Scientific Chart of Literacy Stages

An exciting thing is happening: my nearly five year old is learning to write! This is the second time I’ve had the privilege of watching the process unfold, and so you might call me a bit of a literacy “expert.” Thus I have developed standards to determine what stage of literacy your child is currently in. Please feel fee to use this chart to impress friends, intimidate fellow parents, and/or discipline your child, as necessary.

Literacy Stage I: Stares blankly at books. Also stares blankly at other people, toys, and pets.

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Literacy Stage II: Eats and/or tears books. Refuses to let you turn pages. Eats writing implements.

Literacy Stage III: Uses writing implements to color on walls and/or existing books. Attempts to flee if parent engages in shared reading activity.

Literacy Stage IV: Unable to read, but enjoys looking quietly at books for long periods of time. A fleeting stage, if it happens at all. Some children never enter this stage. Your friends’s children will be in this stage while yours is in Stage III. You should probably lie and say your child is too.

  • Literacy Stage IVa: Likes being read aloud to. But only ONE book. The SAME book. Day after day, multiple times a day. Skips over beautiful award-winning board books and carefully selects the most awful, poor quality book for the parent to read. When parent tries to dodge out of it, insists, “No WIKE it Mama Wama! I WIKE BARBIE’S PARTY BUS!”

Literacy Stage V: Flagrantly lies about being able to read.  Writes pages of semilegible letters and demands to know what they say. Appears angered if told they say nothing pronounceable. Turns pages of prememorized baby books and incorrectly rattles off the words generally encompassing each page. Any elder siblings should be reminded to immediately insist to a child in this stage that he does not know how to read, of course. A child in this stage will fight back and insist that he does.

Literacy Stage VI: Writes words that can actually be deciphered, in cute little upside down and backward formats. Starts to decode simple actual words.

Literacy Stage VII: Figures out how to write misspelled, naughty potty words to leave on little slips of paper around the house. Reads simple books. Tries to read adult literature and succeeds in finding the word “the” on every page. Writes forbidding notices to put on door. Please note that the potty words and forbidding notices may start to emerge in Stage IV.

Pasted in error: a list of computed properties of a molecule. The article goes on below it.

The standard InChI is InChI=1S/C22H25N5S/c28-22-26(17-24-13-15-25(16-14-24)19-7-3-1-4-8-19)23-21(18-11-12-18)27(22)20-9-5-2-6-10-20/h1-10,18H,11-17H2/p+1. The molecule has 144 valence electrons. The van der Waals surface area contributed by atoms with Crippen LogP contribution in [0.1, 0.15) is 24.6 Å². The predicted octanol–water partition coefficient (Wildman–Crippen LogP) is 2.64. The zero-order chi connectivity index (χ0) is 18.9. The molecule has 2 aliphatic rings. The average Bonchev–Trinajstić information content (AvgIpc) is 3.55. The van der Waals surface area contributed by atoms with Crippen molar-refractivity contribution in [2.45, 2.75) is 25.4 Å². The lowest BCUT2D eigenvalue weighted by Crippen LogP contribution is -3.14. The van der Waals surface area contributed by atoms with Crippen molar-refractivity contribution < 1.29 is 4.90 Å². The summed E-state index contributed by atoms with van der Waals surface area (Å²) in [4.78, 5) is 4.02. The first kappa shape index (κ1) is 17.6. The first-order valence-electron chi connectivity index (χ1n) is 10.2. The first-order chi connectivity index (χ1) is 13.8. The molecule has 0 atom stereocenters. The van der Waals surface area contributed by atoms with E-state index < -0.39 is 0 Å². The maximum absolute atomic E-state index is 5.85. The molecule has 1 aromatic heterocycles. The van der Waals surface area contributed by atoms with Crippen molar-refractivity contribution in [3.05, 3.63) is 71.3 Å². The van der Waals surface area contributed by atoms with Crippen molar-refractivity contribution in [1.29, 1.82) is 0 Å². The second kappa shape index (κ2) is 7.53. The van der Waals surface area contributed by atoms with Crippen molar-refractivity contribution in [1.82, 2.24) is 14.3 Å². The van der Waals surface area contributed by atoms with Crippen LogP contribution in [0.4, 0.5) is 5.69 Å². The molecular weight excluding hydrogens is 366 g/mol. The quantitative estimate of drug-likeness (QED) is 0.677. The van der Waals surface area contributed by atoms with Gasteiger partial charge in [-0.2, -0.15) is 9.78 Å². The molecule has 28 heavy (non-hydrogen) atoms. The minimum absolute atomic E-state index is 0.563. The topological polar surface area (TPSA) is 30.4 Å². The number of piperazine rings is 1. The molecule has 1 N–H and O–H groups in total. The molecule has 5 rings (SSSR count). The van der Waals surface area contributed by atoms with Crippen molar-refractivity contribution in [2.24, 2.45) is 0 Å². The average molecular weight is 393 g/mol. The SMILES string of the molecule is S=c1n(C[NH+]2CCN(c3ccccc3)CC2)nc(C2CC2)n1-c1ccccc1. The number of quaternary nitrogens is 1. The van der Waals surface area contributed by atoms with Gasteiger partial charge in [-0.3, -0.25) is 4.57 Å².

In case his sister thought she was welcome

In case his sister thought she was welcome

Literacy Stage VIII: Finds all humorous, sexual, or otherwise inappropriate written materials in the home and questions parents about these. Reads books at appropriate reading level but at completely inappropriate content level. Can be quieted by providing interesting-looking books, but may keep reading them in the car and vomit all over a bag full of library books. Leaves library books opened all over the house, in the sand box, and where they will be eaten by the dog.*

Literacy Stage IX: Reads constantly. Figures out how slippery wordsmithing and logic skills can get you good grades and out of trouble.

Literacy Stage X: I think this is the stage I’m in. Likes to read, but has no time. Sometimes throws paperbacks into the purse to bring to the oil change place, where they will be ignored due to child-rearing demands taking place on the floor of the auto shop.

 

So there you have it. Remember to cite it appropriately and send all requisite monies to me when you use this in your own research. I’ll probably write some more stuff into this chart upon further study and research.

 

Says "Asher went on"

Says “Asher went on”

*Selah left a library book outside called 101 Fun Things to Do with Your Dog. The dog ate it.

 

Comments

  1. Jenny:

    Spot on! I have members of my family in most of these stages, currently. My favorite memory was of my Noah (now 4) as a toddler “reading books” quietly in his crib after nap time. He was probably about 15 mo – 2 yrs. Current 15 month old likes books but only in social contexts.

    Reply

    • Laura:

      It feels like magic the first time (or maybe always?) you spot them quietly browsing books on their own!

      Reply

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